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Coronavirus

Under fire, Xi recasts himself as early coronavirus fighter

Critics blame party's authoritarian approach for spreading outbreak

Chinese President Xi Jinping is working to allay criticism of Beijing's initial response to the coronavirus.   © Reuters

BEIJING -- As criticism mounts over China's initial response to the new coronavirus, President Xi Jinping is aggressively pushing a narrative that the leadership was taking action weeks before previously reported.

Xi is also sending his close aides to Hubei Province -- home to the city of Wuhan at the center of the outbreak -- boosting his direct involvement in the response as the country's leadership works to contain public discontent over the situation.

The latest edition of the official party magazine Qiushi published Sunday suggests Xi was concerned about the situation from the get-go. In a speech to the Chinese Communist Party Politburo on Feb. 3, Xi said he "demanded measures to curb the outbreak" on Jan. 7, according to an online transcript.

Party- and state-run media had previously reported that Xi first gave orders to control the outbreak on Jan. 20.

Also at the meeting on Feb.3, the Xi administration did acknowledge shortcomings in its coronavirus response and the need to make up for them. But Xi takes a much more positive tone in the online transcript, saying the party "generally made the right call regarding the outbreak and responded effectively."

Despite Xi's iron grip on power, the administration is scrambling to change course amid frustrations over its response to the coronavirus.

"It began with the imposition of stern bans on the reporting of factual information that served to embolden deception at every level of government, although it only struck its true stride when bureaucrats throughout the system shrugged off responsibility for the unfolding situation," Xi critic and Tsinghua University professor Xu Zhangrun wrote in a scathing essay published online Feb. 4.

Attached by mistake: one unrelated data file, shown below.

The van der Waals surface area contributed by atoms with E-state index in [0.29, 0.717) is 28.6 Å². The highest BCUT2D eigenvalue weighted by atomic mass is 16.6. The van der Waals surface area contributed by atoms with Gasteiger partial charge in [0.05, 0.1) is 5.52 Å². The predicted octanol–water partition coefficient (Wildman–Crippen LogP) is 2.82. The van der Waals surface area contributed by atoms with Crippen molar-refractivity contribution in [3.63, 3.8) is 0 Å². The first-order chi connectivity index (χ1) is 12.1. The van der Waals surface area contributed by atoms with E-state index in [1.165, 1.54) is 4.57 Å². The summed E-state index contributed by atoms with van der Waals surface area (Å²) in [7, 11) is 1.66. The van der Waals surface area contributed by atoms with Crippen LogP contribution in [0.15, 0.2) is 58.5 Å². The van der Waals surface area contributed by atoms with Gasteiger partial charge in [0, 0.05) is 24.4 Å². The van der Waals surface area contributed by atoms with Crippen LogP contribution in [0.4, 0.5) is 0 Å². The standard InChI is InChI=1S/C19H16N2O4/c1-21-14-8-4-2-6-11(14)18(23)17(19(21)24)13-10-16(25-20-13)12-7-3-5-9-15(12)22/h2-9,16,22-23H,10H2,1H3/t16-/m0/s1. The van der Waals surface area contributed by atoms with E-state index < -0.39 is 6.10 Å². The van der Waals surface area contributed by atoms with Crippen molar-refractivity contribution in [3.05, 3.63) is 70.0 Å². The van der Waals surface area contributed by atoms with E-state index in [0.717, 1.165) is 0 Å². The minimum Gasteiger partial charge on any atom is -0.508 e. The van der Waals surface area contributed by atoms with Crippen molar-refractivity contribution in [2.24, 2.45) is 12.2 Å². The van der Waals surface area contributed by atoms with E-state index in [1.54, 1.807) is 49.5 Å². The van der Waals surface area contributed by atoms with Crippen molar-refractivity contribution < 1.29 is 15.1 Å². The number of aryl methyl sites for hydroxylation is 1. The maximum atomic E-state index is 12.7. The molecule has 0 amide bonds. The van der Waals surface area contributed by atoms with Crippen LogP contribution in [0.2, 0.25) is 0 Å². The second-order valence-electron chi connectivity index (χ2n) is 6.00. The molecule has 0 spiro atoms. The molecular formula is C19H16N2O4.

"They all blithely stood by as the crucial window of opportunity to deal with the outbreak of the infection snapped shut in their faces," Xu said, blaming the party's authoritarian attitude for hindering an early response.

The death of a whistleblower who was punished for alerting fellow Wuhan doctors about the disease in the early days of the outbreak prompted calls for freedom of speech among the educated class. More than 500 college professors and lawyers have signed an open letter calling the coronavirus epidemic "a man-made disaster created by the suppression of free speech."

Xi is also sending his proteges to the front line. The Communist Party by Thursday appointed Ying Yong, the Shanghai mayor, as secretary of the Hubei Provincial Committee. Wang Zhonglin, party chief of the Shandong Province capital of Jinan, had been named chief of Wuhan.

The party also tapped Chen Yixin as deputy head of the team overseeing the outbreak in Hubei. He is the secretary general of the Central Political and Legal Affairs Commission, the Communist Party's top law enforcement body.

Both Ying and Chen worked under Xi when the president was the party chief of Zhejiang Province. And all three have experience in either law enforcement or legal affairs with the party. 

At a conference held in Wuhan, Chen called for a tighter crackdown on internet content, railing against what he saw as "inadequate monitoring of the internet" that is encouraging "false information to sway public opinion."

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